September 19th, 1819 Chief Chanoir (Black Dog) along with several neighboring Indians, including some from the Komposia village approached Col. Leavenworth asking on what authority they had to be there. Leavenworth explained that they were not hostile, but had come here to remain. The 1805 treaty gave them the right to the land, and they had now paid for it, and were building a fort, and it was in everyone’s interest to remain friendly and peaceable. The Chief said they did not mean to offend, but only wanted to know why the military was there. They shared a small quantity of whiskey, and the Indians left.

Construction continued as the 5th Infantry settled in for the winter. On November 24th, however their supply boat was trapped by ice on the freezing Mississippi River.  Though trips were made by land for provisions, sickness and poor conditions in the camp at the river bottoms left nearly 250 men dead by February 16th, 1820. Their count by Washington DC records on November 30, 1819 was 33 officers, 381 NCOs and privates.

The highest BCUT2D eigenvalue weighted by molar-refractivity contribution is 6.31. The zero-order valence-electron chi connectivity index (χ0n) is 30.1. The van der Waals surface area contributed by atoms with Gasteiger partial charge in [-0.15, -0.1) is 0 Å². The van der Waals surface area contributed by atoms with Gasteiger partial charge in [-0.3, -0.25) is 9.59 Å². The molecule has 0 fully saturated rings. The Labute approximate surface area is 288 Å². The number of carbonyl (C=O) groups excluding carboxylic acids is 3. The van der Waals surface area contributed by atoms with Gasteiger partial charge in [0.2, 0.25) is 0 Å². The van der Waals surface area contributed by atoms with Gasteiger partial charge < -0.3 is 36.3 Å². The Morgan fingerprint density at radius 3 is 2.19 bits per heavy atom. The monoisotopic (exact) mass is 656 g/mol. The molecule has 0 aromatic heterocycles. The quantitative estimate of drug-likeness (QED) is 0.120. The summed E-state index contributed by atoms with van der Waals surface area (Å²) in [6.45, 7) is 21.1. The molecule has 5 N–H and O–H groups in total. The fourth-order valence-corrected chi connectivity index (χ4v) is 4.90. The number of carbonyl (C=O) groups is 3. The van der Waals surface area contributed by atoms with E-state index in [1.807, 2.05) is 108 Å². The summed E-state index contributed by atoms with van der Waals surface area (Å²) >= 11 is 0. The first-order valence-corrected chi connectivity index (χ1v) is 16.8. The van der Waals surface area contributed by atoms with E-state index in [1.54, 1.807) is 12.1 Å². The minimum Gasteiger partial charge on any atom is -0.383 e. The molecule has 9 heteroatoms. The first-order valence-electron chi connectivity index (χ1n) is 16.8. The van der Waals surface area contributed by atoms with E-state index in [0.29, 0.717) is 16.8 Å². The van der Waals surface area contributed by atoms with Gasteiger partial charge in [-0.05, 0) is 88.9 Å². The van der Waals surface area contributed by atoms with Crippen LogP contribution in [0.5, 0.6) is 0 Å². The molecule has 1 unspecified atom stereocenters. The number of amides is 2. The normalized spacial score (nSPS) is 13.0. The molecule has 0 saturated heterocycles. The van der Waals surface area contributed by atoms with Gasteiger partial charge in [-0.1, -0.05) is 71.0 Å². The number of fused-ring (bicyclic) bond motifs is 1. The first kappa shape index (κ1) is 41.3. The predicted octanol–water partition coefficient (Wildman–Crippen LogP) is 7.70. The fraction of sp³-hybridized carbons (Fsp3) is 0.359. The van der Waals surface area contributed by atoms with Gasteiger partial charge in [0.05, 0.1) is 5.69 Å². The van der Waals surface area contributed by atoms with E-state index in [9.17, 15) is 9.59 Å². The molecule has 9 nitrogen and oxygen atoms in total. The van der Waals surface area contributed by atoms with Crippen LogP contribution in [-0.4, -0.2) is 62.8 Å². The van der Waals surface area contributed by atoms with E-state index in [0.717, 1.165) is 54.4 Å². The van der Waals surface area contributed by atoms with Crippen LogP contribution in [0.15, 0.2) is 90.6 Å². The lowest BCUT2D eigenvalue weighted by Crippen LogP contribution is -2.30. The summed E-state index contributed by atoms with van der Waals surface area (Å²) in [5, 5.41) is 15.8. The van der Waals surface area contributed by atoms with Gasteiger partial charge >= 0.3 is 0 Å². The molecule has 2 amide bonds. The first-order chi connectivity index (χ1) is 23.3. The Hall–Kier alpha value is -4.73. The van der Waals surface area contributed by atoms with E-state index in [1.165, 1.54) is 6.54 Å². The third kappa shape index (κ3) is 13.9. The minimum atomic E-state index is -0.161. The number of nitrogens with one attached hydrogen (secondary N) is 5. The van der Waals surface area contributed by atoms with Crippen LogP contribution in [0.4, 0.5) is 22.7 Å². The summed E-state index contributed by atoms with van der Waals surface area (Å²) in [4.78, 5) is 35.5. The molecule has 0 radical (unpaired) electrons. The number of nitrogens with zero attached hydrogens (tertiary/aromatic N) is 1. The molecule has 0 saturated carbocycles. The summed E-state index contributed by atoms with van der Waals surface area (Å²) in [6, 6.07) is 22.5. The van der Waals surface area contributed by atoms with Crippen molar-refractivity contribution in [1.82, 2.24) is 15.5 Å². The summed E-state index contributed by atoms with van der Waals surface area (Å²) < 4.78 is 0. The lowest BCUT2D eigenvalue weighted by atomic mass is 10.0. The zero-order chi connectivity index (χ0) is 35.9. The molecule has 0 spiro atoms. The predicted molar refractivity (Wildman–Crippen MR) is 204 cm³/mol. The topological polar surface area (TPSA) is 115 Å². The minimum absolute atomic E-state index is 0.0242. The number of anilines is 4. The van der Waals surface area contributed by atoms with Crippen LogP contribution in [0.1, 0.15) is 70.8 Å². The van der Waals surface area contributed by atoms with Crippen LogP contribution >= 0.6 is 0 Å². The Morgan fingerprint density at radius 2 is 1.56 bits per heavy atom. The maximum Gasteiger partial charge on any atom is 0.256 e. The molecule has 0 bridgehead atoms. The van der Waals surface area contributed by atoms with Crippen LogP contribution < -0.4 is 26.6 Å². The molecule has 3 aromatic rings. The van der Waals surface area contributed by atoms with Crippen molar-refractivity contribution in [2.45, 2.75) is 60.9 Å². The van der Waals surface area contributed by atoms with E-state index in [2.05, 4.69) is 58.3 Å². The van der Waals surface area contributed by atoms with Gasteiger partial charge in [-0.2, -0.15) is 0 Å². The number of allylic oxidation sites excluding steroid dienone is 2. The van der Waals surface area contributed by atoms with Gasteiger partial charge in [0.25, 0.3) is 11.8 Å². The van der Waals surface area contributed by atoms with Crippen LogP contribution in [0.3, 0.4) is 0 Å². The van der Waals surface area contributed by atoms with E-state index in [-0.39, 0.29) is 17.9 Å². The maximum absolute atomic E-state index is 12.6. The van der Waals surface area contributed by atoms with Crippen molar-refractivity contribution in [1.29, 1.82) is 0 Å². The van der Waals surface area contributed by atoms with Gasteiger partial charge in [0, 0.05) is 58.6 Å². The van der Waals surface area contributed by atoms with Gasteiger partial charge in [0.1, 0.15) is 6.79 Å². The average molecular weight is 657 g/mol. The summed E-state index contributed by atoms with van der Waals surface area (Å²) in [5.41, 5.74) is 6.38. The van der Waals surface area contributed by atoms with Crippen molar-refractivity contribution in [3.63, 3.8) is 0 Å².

In April and May 1820, the 5th Infantry moved up the bluff to “Camp Coldwater”. The clean spring water helped to restore the men’s health, and they built a new cantonment that would serve as their base as they built Fort Snelling. The name “Camp Coldwater” may have been Leavenworth’s creation, but it should be noted that recruits that joined the 5th Infantry had arrived by way of the Ohio River and camped along Coldwater Creek north of Saint Louis for over a month before arriving at what is now called “Camp Coldwater”.   

The Coldwater spring remained the main water source to the fort for the next 100 years.

Camp Coldwater and subsequently Fort Snelling was not only at the confluence of two major rivers, but it also became a trade point with both the Dakota and Ojibwa (Chippewa).